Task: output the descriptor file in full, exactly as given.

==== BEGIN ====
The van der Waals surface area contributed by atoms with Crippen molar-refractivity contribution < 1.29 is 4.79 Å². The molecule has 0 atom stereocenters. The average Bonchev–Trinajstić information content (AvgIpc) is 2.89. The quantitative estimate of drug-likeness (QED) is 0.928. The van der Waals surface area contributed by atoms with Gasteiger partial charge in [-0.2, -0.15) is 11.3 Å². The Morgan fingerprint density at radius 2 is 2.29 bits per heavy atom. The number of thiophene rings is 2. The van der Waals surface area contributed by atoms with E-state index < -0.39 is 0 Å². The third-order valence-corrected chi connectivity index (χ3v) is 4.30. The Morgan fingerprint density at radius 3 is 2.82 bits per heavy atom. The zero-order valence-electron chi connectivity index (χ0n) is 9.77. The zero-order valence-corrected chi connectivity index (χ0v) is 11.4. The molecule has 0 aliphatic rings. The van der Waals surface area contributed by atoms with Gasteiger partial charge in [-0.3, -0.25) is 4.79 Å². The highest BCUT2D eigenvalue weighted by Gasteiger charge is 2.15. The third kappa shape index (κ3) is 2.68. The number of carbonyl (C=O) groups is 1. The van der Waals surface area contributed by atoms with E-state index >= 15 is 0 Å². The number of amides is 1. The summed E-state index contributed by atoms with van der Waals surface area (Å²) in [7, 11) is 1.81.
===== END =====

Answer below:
The van der Waals surface area contributed by atoms with Crippen molar-refractivity contribution < 1.29 is 4.79 Å². The molecule has 0 atom stereocenters. The average Bonchev–Trinajstić information content (AvgIpc) is 2.89. The quantitative estimate of drug-likeness (QED) is 0.928. The van der Waals surface area contributed by atoms with Gasteiger partial charge in [-0.2, -0.15) is 11.3 Å². The Morgan fingerprint density at radius 2 is 2.29 bits per heavy atom. The number of thiophene rings is 2. The van der Waals surface area contributed by atoms with E-state index < -0.39 is 0 Å². The third-order valence-corrected chi connectivity index (χ3v) is 4.30. The Morgan fingerprint density at radius 3 is 2.82 bits per heavy atom. The zero-order valence-electron chi connectivity index (χ0n) is 9.77. The zero-order valence-corrected chi connectivity index (χ0v) is 11.4. The molecule has 0 aliphatic rings. The van der Waals surface area contributed by atoms with Gasteiger partial charge in [-0.3, -0.25) is 4.79 Å². The highest BCUT2D eigenvalue weighted by Gasteiger charge is 2.15. The third kappa shape index (κ3) is 2.68. The number of carbonyl (C=O) groups is 1. The van der Waals surface area contributed by atoms with E-state index >= 15 is 0 Å². The number of amides is 1. The summed E-state index contributed by atoms with van der Waals surface area (Å²) in [7, 11) is 1.81.